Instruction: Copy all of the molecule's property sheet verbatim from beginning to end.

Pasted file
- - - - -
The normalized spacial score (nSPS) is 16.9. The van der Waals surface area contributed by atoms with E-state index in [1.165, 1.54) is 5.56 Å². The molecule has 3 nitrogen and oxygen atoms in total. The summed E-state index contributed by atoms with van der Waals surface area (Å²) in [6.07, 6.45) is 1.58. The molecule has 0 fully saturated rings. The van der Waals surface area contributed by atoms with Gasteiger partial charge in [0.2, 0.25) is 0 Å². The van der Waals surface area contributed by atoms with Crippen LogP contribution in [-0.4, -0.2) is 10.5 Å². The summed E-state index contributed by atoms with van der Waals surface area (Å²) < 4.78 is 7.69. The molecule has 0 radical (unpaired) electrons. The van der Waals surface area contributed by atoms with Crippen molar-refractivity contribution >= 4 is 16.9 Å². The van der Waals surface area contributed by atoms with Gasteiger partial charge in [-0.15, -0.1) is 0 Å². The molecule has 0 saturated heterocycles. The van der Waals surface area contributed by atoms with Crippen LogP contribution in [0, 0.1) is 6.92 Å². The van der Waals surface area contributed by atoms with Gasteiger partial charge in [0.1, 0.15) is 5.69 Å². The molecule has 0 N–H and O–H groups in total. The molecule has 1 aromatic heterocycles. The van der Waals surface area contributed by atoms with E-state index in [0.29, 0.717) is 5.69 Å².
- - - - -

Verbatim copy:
The normalized spacial score (nSPS) is 16.9. The van der Waals surface area contributed by atoms with E-state index in [1.165, 1.54) is 5.56 Å². The molecule has 3 nitrogen and oxygen atoms in total. The summed E-state index contributed by atoms with van der Waals surface area (Å²) in [6.07, 6.45) is 1.58. The molecule has 0 fully saturated rings. The van der Waals surface area contributed by atoms with Gasteiger partial charge in [0.2, 0.25) is 0 Å². The van der Waals surface area contributed by atoms with Crippen LogP contribution in [-0.4, -0.2) is 10.5 Å². The summed E-state index contributed by atoms with van der Waals surface area (Å²) < 4.78 is 7.69. The molecule has 0 radical (unpaired) electrons. The van der Waals surface area contributed by atoms with Crippen molar-refractivity contribution >= 4 is 16.9 Å². The van der Waals surface area contributed by atoms with Gasteiger partial charge in [-0.15, -0.1) is 0 Å². The molecule has 0 saturated heterocycles. The van der Waals surface area contributed by atoms with Crippen LogP contribution in [0, 0.1) is 6.92 Å². The van der Waals surface area contributed by atoms with Gasteiger partial charge in [0.1, 0.15) is 5.69 Å². The molecule has 0 N–H and O–H groups in total. The molecule has 1 aromatic heterocycles. The van der Waals surface area contributed by atoms with E-state index in [0.29, 0.717) is 5.69 Å².